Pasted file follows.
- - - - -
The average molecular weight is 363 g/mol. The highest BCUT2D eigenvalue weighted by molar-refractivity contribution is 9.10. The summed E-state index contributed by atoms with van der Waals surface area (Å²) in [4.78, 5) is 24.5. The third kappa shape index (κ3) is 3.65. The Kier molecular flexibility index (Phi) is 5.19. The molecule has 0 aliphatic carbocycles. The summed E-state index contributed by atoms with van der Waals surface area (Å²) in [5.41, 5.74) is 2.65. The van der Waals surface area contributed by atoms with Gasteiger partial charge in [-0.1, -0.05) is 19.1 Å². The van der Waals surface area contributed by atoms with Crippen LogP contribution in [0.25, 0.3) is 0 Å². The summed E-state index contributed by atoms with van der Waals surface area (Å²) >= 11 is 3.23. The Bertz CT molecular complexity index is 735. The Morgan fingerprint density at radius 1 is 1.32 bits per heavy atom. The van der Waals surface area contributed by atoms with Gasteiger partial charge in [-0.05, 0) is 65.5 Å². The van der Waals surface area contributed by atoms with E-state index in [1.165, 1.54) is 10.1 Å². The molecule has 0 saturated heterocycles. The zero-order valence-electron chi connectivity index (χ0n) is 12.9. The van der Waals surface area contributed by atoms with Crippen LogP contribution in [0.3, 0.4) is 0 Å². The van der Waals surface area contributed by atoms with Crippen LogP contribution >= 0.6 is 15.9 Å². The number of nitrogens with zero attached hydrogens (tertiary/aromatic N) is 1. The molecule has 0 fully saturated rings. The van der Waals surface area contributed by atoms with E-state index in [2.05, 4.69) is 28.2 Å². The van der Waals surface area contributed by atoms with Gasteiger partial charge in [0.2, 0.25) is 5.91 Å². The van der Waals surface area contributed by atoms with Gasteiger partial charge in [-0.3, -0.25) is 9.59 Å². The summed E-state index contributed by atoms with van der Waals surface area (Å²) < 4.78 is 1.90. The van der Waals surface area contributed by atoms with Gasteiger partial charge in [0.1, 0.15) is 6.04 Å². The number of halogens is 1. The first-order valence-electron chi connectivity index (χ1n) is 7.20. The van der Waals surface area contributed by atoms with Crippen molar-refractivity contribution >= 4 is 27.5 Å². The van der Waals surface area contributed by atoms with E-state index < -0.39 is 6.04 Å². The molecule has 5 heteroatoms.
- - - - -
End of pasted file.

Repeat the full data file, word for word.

The average molecular weight is 363 g/mol. The highest BCUT2D eigenvalue weighted by molar-refractivity contribution is 9.10. The summed E-state index contributed by atoms with van der Waals surface area (Å²) in [4.78, 5) is 24.5. The third kappa shape index (κ3) is 3.65. The Kier molecular flexibility index (Phi) is 5.19. The molecule has 0 aliphatic carbocycles. The summed E-state index contributed by atoms with van der Waals surface area (Å²) in [5.41, 5.74) is 2.65. The van der Waals surface area contributed by atoms with Gasteiger partial charge in [-0.1, -0.05) is 19.1 Å². The van der Waals surface area contributed by atoms with Crippen LogP contribution in [0.25, 0.3) is 0 Å². The summed E-state index contributed by atoms with van der Waals surface area (Å²) >= 11 is 3.23. The Bertz CT molecular complexity index is 735. The Morgan fingerprint density at radius 1 is 1.32 bits per heavy atom. The van der Waals surface area contributed by atoms with Gasteiger partial charge in [-0.05, 0) is 65.5 Å². The van der Waals surface area contributed by atoms with E-state index in [1.165, 1.54) is 10.1 Å². The molecule has 0 saturated heterocycles. The zero-order valence-electron chi connectivity index (χ0n) is 12.9. The van der Waals surface area contributed by atoms with Crippen LogP contribution in [0.3, 0.4) is 0 Å². The van der Waals surface area contributed by atoms with Crippen LogP contribution >= 0.6 is 15.9 Å². The number of nitrogens with zero attached hydrogens (tertiary/aromatic N) is 1. The molecule has 0 fully saturated rings. The van der Waals surface area contributed by atoms with E-state index in [2.05, 4.69) is 28.2 Å². The van der Waals surface area contributed by atoms with Gasteiger partial charge in [0.2, 0.25) is 5.91 Å². The van der Waals surface area contributed by atoms with Gasteiger partial charge in [-0.3, -0.25) is 9.59 Å². The summed E-state index contributed by atoms with van der Waals surface area (Å²) < 4.78 is 1.90. The van der Waals surface area contributed by atoms with Gasteiger partial charge in [0.1, 0.15) is 6.04 Å². The number of halogens is 1. The first-order valence-electron chi connectivity index (χ1n) is 7.20. The van der Waals surface area contributed by atoms with Crippen molar-refractivity contribution >= 4 is 27.5 Å². The van der Waals surface area contributed by atoms with E-state index < -0.39 is 6.04 Å². The molecule has 5 heteroatoms.